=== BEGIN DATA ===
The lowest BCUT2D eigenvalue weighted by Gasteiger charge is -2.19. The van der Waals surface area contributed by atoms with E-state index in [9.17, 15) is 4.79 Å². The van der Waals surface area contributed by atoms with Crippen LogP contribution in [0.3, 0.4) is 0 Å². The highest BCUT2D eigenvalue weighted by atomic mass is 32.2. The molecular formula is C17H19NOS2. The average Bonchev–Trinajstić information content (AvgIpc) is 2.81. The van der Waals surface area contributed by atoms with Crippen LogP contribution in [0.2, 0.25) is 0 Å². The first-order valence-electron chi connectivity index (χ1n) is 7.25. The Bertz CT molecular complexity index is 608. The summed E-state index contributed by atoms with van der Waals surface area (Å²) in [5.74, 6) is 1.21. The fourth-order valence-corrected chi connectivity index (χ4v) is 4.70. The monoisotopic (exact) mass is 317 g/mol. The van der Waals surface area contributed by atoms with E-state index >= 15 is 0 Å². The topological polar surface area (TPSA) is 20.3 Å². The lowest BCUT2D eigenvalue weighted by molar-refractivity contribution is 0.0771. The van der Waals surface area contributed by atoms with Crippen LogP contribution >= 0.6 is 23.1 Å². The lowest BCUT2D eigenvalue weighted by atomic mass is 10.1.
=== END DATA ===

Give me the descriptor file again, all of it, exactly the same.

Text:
The lowest BCUT2D eigenvalue weighted by Gasteiger charge is -2.19. The van der Waals surface area contributed by atoms with E-state index in [9.17, 15) is 4.79 Å². The van der Waals surface area contributed by atoms with Crippen LogP contribution in [0.3, 0.4) is 0 Å². The highest BCUT2D eigenvalue weighted by atomic mass is 32.2. The molecular formula is C17H19NOS2. The average Bonchev–Trinajstić information content (AvgIpc) is 2.81. The van der Waals surface area contributed by atoms with Crippen LogP contribution in [0.2, 0.25) is 0 Å². The first-order valence-electron chi connectivity index (χ1n) is 7.25. The Bertz CT molecular complexity index is 608. The summed E-state index contributed by atoms with van der Waals surface area (Å²) in [5.74, 6) is 1.21. The fourth-order valence-corrected chi connectivity index (χ4v) is 4.70. The monoisotopic (exact) mass is 317 g/mol. The van der Waals surface area contributed by atoms with E-state index >= 15 is 0 Å². The topological polar surface area (TPSA) is 20.3 Å². The lowest BCUT2D eigenvalue weighted by molar-refractivity contribution is 0.0771. The van der Waals surface area contributed by atoms with Crippen LogP contribution >= 0.6 is 23.1 Å². The lowest BCUT2D eigenvalue weighted by atomic mass is 10.1.